Legislation also includes comprehensive protections for Virginians in public accommodations and private employment
State Senator Adam Ebbin (D-Alexandria) introduced the Virginia Values Act, SBxx, a new bill that would modernize Virginia's existing human rights laws and provide nondiscrimination protections for LGBTQ people in public employment and housing. The bill would also create new nondiscrimination protections in private employment and public accommodations for all Virginians.
Virginia is home to 257,400 LGBTQ adults. Under current Virginia law, LGBTQ people are not explicitly protected from discrimination, meaning they are at risk of being fired, evicted or denied service in restaurants or stores. Virginia is one of only five states without protections in public accommodations for any protected class. The new law will bring Virginia into the 21st century, and into alignment with Virginia voters, by modernizing and expanding existing human rights law.
“This legislation creates a critical update to Virginia law and sends a clear message that the Commonwealth is a safe and welcoming place for all people,” said James Parrish, Director of the Virginia Values Coalition, a group of statewide and national organizations and individuals pushing for passage of the bill. “It is imperative lawmakers pass the Virginia Values Act in the General Assembly.”
The bill has broad support among lawmakers. Governor Ralph Northam, House Speaker Eileen Filler-Corn and Senate Majority Leader Dick Saslaw have all pledged that passing comprehensive protections for LGBTQ Virginians in employment, housing and public spaces is a top priority in 2020.
The Virginia Values Act will update existing laws that prohibit discrimination in housing, access to credit, and public employment to include LGBTQ people. The bill will also create new protections in private employment and public accommodations for all Virginians on the basis of race, color, religion, national origin, sex, pregnancy, childbirth or related medical conditions, sexual orienation, gender identity, age, marital status, disability, and status as a veteran.
The bill requires private employers with six or more employees to comply with the new protections. In addition, all state government employees and school board employees will be covered under the law. It will also update Virginia's Fair Housing Act to protect LGBTQ people from discrimination.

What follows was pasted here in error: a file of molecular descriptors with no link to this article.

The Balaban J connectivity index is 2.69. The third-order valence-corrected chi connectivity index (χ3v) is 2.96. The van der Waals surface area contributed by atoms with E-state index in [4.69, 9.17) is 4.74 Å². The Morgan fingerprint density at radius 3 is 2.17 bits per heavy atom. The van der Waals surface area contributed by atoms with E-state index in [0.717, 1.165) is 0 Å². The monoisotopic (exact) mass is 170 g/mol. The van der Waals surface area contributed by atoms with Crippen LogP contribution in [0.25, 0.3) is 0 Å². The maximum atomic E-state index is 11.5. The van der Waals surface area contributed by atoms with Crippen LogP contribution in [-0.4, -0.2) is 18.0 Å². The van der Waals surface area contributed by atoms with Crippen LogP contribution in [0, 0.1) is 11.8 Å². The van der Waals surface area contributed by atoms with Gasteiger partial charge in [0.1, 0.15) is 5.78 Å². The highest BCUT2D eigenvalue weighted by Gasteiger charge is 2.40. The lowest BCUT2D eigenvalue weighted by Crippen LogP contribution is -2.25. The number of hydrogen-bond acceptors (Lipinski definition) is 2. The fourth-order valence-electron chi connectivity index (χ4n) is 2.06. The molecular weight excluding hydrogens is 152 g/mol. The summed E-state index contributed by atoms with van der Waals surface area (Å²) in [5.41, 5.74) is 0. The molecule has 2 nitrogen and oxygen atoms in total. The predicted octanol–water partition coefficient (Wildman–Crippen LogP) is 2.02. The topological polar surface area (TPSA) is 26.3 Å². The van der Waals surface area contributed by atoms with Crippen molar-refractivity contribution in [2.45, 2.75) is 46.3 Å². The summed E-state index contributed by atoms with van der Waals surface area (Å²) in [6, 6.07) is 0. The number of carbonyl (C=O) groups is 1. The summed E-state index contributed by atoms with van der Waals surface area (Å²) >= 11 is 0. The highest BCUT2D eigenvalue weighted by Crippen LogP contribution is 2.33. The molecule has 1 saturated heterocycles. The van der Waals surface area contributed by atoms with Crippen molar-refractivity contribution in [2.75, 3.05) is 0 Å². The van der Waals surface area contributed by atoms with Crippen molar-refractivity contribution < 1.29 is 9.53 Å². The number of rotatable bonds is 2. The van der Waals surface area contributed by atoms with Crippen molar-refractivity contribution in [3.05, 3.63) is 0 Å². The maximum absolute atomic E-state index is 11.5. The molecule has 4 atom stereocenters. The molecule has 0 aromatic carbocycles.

“In November 2019 — after one of the largest state legislative electoral investments in the history of the Human Rights Campaign — Virginia voters sent a clear message that they want lawmakers to support fairness and equality for all, including LGBTQ people,” said HRC President Alphonso David. “For years, LGBTQ people living in Virginia have faced discrimination. The Virginia Values Act will not only provide critical protections for LGBTQ Virginians, but expand existing civil rights laws to provide recourse for discrimination on the basis of race, religion, sex, and veteran status. Virginia voters sent pro-equality majorities to Richmond to make this change, and we look forward to working with the House of Delegates and the Senate to pass the Virginia Values Act into law.
“Discrimination is a real and urgent problem that impacts the most vulnerable members of our community,” said Freedom for All Americans CEO and National Campaign Director Kasey Suffredini. “The Virginia Values Act will help ensure LGBTQ people are treated fairly and equitably by the laws of the state and have the opportunity to earn a living, access housing and healthcare, and participate fully in society. We’re proud to partner with Equality Virginia and the Virginia Values Coalition in urging state legislators to get this over the finish line NOW, so LGBTQ Virginians will finally have the fully comprehensive protections they need.”
“The United States Transgender Survey showed that discrimination in all forms is still something transgender Viginians are facing everyday,” said Mara Keisling, Executive Director of the Nationala Center for Transgender Equality. “Passing the Virginia Values Act will go a long way toward addressing this real problem.”
Public accommodations refer to any place that a member of the general public could expect to receive goods and services including restaurants, stores, doctors’ offices, hospitals, schools and government buildings.
“Nondiscrimination protections are long overdue for Virginia’s LGBTQ community,” said Vee Lamneck, Equality Virginia, Executive Director. “The Virginia Values Act will ensure LGBTQ people are treated fairly and equitably by the laws of the state and have the opportunity to earn a living, access housing and healthcare, and participate fully in society. This bill represents an important step to move our state forward.”